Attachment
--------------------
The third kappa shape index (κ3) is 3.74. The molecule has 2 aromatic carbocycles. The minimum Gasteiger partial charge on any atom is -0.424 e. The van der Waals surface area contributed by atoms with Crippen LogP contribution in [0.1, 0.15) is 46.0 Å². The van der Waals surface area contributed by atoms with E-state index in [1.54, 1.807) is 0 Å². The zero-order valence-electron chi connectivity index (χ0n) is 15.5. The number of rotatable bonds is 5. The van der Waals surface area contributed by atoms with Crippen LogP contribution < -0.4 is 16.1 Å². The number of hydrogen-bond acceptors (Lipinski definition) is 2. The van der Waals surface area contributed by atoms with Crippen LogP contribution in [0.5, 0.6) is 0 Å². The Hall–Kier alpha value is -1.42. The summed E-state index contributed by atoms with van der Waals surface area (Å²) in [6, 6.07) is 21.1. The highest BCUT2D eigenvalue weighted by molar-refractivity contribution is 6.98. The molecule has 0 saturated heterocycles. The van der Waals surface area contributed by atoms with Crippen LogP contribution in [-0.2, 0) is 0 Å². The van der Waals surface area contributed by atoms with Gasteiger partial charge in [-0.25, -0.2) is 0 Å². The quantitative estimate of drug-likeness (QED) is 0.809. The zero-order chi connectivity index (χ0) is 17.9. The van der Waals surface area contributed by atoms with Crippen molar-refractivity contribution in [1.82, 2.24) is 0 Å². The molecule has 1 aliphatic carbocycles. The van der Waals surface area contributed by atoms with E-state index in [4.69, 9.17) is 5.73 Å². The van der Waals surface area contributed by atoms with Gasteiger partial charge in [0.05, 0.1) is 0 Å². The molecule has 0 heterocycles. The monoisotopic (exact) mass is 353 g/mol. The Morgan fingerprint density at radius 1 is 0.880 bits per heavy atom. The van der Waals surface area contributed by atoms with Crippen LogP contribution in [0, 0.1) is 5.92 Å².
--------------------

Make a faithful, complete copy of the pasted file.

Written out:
The third kappa shape index (κ3) is 3.74. The molecule has 2 aromatic carbocycles. The minimum Gasteiger partial charge on any atom is -0.424 e. The van der Waals surface area contributed by atoms with Crippen LogP contribution in [0.1, 0.15) is 46.0 Å². The van der Waals surface area contributed by atoms with E-state index in [1.54, 1.807) is 0 Å². The zero-order valence-electron chi connectivity index (χ0n) is 15.5. The number of rotatable bonds is 5. The van der Waals surface area contributed by atoms with Crippen LogP contribution < -0.4 is 16.1 Å². The number of hydrogen-bond acceptors (Lipinski definition) is 2. The van der Waals surface area contributed by atoms with Crippen LogP contribution in [0.5, 0.6) is 0 Å². The Hall–Kier alpha value is -1.42. The summed E-state index contributed by atoms with van der Waals surface area (Å²) in [6, 6.07) is 21.1. The highest BCUT2D eigenvalue weighted by molar-refractivity contribution is 6.98. The molecule has 0 saturated heterocycles. The van der Waals surface area contributed by atoms with Crippen LogP contribution in [-0.2, 0) is 0 Å². The van der Waals surface area contributed by atoms with Gasteiger partial charge in [-0.25, -0.2) is 0 Å². The quantitative estimate of drug-likeness (QED) is 0.809. The zero-order chi connectivity index (χ0) is 17.9. The van der Waals surface area contributed by atoms with Crippen molar-refractivity contribution in [1.82, 2.24) is 0 Å². The molecule has 1 aliphatic carbocycles. The van der Waals surface area contributed by atoms with E-state index in [4.69, 9.17) is 5.73 Å². The van der Waals surface area contributed by atoms with Gasteiger partial charge in [0.05, 0.1) is 0 Å². The molecule has 0 heterocycles. The monoisotopic (exact) mass is 353 g/mol. The Morgan fingerprint density at radius 1 is 0.880 bits per heavy atom. The van der Waals surface area contributed by atoms with Crippen LogP contribution in [0, 0.1) is 5.92 Å².